There's no arguing that we're living in the age of the emoji. For all we know, it may well be our newest global language. And whether you feel *loudly crying face* or *thumbs up* about that, it begs the question: if you could only have five emojis for the rest of your life, which ones would you pick?
Editing down the full inventory of 845 icons is tough work, but I've got some ideas.
Considering the critical nature of this decision, I figured I should consult which emojis are the most popular before committing to my personal set of five. After all, I didn't want my enthusiasm for single-serving gems like the pink-painted nails and dancing ladies in bunny ears to cloud my judgment. Thankfully, FiveThirtyEight already did the heavy lifting and found the 100 most-used Emojis according to Twitter. It turns out that people really, really love hearts. And guns. And piles of poop.
But if I'm going to be stuck expressing myself with a meager handful of tiny pictures, those aren't going to fly. This is about versatility. And sure, I could have settled on five different facial expressions to cover the bases if I wanted to bore the hell out of everyone I communicate with, but that's not how I roll. In order to survive the Emojipocalypse like a champ, here's what I'll need:
The 100 points symbol: This is basically a more creative version of a thumbs up, OK gesture, or happy face, conveying an affirmative response in an enthusiastic way. That's three of the most popular Emojis condensed into one.
The see-no-evil monkey: Whether you're embarrassed, disgusted, or just generally beside yourself with emotion, this guy will do the trick. It's one cute-as-hell catch-all.
The worried face: Okay so this is technically a "worried" expression, but it's vague enough to cover a wide spectrum of not-so-great feelings. Concerned sympathy? Check. Stunned hatred? Also check.
The information desk person: She may be egregiously misnamed, but this woman -- who appears to be tossing her hair or generally doling out sass more than answering any information desk person-related questions -- would serve as the perfect wildcard in this deck of 'cons. To be used sparingly, and wisely.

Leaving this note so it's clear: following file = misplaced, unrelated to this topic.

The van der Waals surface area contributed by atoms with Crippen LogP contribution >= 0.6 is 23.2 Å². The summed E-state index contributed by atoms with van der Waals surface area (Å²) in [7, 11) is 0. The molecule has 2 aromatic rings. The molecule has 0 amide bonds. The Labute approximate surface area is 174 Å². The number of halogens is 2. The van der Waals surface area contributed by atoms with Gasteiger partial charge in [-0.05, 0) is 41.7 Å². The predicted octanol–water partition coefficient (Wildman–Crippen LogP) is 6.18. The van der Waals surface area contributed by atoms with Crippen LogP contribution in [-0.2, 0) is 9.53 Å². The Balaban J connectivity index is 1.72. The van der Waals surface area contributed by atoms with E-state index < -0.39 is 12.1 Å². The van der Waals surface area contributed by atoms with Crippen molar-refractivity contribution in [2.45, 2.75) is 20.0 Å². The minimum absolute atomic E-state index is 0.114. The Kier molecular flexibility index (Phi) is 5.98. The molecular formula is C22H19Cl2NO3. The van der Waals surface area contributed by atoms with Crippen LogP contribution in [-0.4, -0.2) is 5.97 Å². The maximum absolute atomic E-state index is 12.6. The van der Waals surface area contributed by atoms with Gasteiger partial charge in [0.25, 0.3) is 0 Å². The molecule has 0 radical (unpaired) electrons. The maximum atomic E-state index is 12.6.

The raised hands in celebration: This hallelujah is a go-to move for extreme happiness, praise, applause, pride, and appreciation. It's the obvious response to any text suggesting brunch.
I stand behind these picks, but I'm not going to pretend like I'm some infallible Emoji-whisperer. There's room for interpretation here, so I polled some of my colleagues to see what they'd pick, and why. Could we live in a world without the eggplant? What about black Santa? These are the questions of our time!
The black ant: "It has zero context, and you can't use it to mean anything. Basically, it's completely random, but I like it. And I feel like no one ever uses it, so I like to give it a chance." -- Alex Robinson, editor
The black Santa: Every year when I was a kid, I’d go to Pittsburgh to see my grandma and celebrate Christmas. And ever year one of her neighbors would put out this black Santa decoration. Just like a regular Santa, but he was black. It always stuck with me. I thought if Santa can be black, what else is possible?" -- Wil Fulton, staff writer
The mouthless face: "It covers a wide range of emotions because of its blankness. I’ve used it to express surprise, anger, disbelief, etc… it can fit a lot of situations." -- Brett Williams, editorial assistant
The water droplets: "I worship Pam Poovey -- she's a character from Archer that always say 'sploosh' -- and I think she would approve." -- Cole Saladino, photographer
The heart: "It means something different for every person I use it with. But usually it's to make a text or message a little more affectionate. It's really easy to misinterpret tone in a text. Like, if I say 'Can you pick up some wine,' that might come off as bossy and lazy, but if I say 'Can you pick up some wine <3' that's like me conveying my gratitude and general affection for the person I'm talking to. I basically use it to soften the tone." -- Michelle No, production assistant
The prayer hands: "Because I say PTL (praise the lord) a lot. It's also a general way to express gratitude, and the praying hands are the emoji-fication of that." -- Giselle Waters, social media coordinator
The hatching chick: "I know it’s technically not shrugging, but it looks like it and I find that so funny. To me, it’s a more hilarious version of the famed shrug emoji, except there’s the added layer of the shrug coming from a baby chicken. Like, why would a chicken ever have to shrug? Especially a baby chick. Especially as it’s being born." -- Jeremy Glass, staff writer
The sparkles: "Oh, I love sparkles. I use them to add emphasis around a word, or embellishment, or when I mean something to be endearing." -- Keller Powell, editor
All the cars: "Honestly, it's because I really don't use emojis much, except at work when I'm writing about cars all day." -- Aaron Miller, cars editor